Political Competition and State Capacity Evidence from a Land Allocation Program in Mexico
Publication date: 2020
Content type: document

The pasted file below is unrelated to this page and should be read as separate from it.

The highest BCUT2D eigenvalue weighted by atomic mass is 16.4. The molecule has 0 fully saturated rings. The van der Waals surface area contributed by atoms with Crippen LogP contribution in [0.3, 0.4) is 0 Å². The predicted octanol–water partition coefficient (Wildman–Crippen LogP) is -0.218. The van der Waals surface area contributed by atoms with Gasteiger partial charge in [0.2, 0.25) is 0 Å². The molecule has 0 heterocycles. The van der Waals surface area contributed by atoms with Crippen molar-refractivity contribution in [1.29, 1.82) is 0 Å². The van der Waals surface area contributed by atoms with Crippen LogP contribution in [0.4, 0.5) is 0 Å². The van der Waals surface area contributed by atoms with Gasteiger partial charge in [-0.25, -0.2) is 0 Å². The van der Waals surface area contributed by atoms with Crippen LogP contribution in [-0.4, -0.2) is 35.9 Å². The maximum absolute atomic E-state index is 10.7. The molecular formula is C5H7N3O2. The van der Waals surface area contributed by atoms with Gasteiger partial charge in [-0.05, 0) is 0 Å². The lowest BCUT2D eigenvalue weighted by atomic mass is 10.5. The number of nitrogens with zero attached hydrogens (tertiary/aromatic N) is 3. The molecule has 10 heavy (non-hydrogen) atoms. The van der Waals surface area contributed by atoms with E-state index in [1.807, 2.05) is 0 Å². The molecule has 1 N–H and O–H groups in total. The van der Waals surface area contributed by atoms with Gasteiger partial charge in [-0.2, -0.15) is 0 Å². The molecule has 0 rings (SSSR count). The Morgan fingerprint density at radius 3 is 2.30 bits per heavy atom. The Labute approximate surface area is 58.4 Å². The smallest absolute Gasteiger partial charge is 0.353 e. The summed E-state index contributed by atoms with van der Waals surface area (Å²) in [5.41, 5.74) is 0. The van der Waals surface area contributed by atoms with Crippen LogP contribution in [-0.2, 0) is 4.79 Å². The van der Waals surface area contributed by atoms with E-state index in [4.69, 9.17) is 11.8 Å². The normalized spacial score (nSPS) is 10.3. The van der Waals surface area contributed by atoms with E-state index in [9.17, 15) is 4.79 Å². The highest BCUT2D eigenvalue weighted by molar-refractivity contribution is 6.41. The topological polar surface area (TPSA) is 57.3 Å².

We develop a model of the politics of state capacity building undertaken by incumbent parties that have a comparative advantage in clientelism rather than in public goods provision. The model predicts that, when challenged by opponents, clientelistic incumbents have the incentive to prevent investments in state capacity. We provide empirical support for the model¿s implications by studying policy decisions by the Institutional Revolutionary Party (PRI) that affected local state capacity across Mexican municipalities and over time. Our difference-in-differences and instrumental variable identification strategies exploit a national shock that threatened the Mexican government¿s hegemony in the early 1960s. The intensity of this shock, which varied across municipalities, was partly explained by severe droughts that occurred during the 1950s.
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